JOURNAL ARTICLE

Comparison of metabolic outcomes in patients undergoing laparoscopic roux-en-Y gastric bypass versus sleeve gastrectomy - a systematic review and meta-analysis of randomised controlled trials

Christelle Hayoz, Thierry Hermann, Dimitri Aristotle Raptis, Alain Brönnimann, Ralph Peterli, Markus Zuber
Swiss Medical Weekly 2018, 148: w14633
30035801

BACKGROUND AND OBJECTIVES: Bariatric surgery is the most effective treatment for morbid obesity and is known to have beneficial effects on glycaemic control in patients with type 2 diabetes mellitus (T2DM) and in diabetes prevention. The preferred type of surgery and mechanism of action is, however, unclear. We performed a systematic review and meta-analysis of randomised controlled trials (RCTs) comparing the effects of laparoscopic roux-en-Y gastric bypass (RYGB) with those of sleeve gastrectomy (SG) on metabolic outcome, with a special focus on glycaemic control.

METHODS: A literature search of the Medline, Pubmed, Cochrane, Embase and SCOPUS databases was performed in November 2014 for RCTs comparing RYGB with SG in overweight and obese patients with or without T2DM. The primary outcome was improvement in postoperative glycaemic control. Secondary outcomes included weight-related and lipid metabolism parameters. Synthesis of these data followed established statistical procedures for meta-analysis.

RESULTS: Sixteen RCTs with a total of 1132 patients with overweight or obesity were included in the analysis. When compared with patients who underwent SG, those who underwent RYGB showed no difference after 12 months in mean fasting blood glucose (mean difference [MD] -6.22 mg/dl, 95% confidence interval [CI] -17.27 to 4.83; p <0.001). However, there was a better outcome with RYGB, with lower mean fasting glucose levels at 24 months (MD -16.92 mg/dl, 95% CI -21.67 to -12.18), 36 months (MD -5.97mg/dl, 95% CI -9.32 to -2.62) and at 52 months (MD -15.20 mg/dl, 95% CI -27.35 to -3.05) mg/dl; p = 0.010) and lower mean glycated haemoglobin (HbA1 at 12 months (MD -0.47%, 95% CI -0.73 to -0.20%; p <0.001) and at 36 months postoperatively compared to SG. Fasting insulin levels and HOMA indices showed no difference at any stage of follow-up. In the subgroup including only diabetic patients HbA1c showed lower levels at 12 months (MD -0.46%, 95% CI-0.73 to -0.20%). No difference was found for the fasting insulin at baseline and after 12 months. Similarly, when compared to SG, patients that underwent RYGB had lower low-density lipoproteins at 12 months. This effect was lost at 36 months. Patients undergoing RYGB also had lower triglycerides at 12 months and at 52 months, lower cholesterol at 60 months and an improvement of BMI at 52 months postoperatively. BMI values at 12 months and low-density lipoprotein levels at 12 and 36 months were lower for diabetic patients only, as in the overall analysis.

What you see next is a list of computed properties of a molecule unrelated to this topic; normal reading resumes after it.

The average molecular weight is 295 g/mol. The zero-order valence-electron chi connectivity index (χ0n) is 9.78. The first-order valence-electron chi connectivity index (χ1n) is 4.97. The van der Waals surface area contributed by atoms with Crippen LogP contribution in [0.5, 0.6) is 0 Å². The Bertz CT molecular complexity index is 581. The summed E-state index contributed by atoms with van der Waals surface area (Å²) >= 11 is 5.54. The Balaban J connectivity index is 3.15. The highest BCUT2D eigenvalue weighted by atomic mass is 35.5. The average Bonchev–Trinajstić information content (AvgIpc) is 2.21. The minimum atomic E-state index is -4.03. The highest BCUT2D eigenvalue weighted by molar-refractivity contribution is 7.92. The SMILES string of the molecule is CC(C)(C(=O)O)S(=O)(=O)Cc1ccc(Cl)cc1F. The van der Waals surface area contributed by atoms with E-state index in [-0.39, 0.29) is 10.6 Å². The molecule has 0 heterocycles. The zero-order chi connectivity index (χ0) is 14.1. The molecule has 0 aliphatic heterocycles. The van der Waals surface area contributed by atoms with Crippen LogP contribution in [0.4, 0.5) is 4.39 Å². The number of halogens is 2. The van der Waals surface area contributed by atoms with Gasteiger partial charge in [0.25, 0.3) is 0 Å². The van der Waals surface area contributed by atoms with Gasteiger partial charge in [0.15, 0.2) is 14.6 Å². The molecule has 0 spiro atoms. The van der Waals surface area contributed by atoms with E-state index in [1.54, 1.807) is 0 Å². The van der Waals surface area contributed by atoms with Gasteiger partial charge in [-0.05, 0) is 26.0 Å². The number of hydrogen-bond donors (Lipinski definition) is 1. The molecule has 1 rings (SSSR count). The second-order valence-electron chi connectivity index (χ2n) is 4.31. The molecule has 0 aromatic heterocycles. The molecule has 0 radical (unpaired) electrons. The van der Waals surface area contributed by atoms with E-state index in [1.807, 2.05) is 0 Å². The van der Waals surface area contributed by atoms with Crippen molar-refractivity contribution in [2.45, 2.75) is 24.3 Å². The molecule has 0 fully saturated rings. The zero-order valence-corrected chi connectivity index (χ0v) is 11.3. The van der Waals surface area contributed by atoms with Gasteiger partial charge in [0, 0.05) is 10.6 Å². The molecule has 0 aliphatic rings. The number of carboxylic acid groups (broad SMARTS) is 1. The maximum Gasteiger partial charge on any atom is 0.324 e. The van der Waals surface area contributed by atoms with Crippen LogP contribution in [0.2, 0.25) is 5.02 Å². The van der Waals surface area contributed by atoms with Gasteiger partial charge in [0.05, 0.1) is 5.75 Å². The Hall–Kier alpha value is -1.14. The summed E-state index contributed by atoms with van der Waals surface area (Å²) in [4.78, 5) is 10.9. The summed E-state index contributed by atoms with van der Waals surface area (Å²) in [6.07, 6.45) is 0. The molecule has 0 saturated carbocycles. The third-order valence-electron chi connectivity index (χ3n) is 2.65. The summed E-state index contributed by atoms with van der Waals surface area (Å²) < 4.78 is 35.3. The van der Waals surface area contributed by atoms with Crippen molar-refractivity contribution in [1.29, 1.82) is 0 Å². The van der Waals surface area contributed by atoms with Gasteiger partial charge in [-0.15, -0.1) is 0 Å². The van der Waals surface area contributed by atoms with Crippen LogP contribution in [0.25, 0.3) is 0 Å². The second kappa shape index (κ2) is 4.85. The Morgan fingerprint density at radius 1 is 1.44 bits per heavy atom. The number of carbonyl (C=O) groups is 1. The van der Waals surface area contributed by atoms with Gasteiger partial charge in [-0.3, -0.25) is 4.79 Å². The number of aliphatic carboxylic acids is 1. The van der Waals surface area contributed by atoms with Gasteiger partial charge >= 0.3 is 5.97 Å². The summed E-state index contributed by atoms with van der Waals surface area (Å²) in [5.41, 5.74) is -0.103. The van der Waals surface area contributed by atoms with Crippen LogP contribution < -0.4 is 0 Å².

CONCLUSION: Based on this meta-analysis, RYGB is more effective than SG in improving weight loss and short- and mid-term glycaemic and lipid metabolism control in patients with and without T2DM. Therefore, unless contraindicated, RYGB should be the first choice to treat patients with obesity and T2DM and/or dyslipidaemia.

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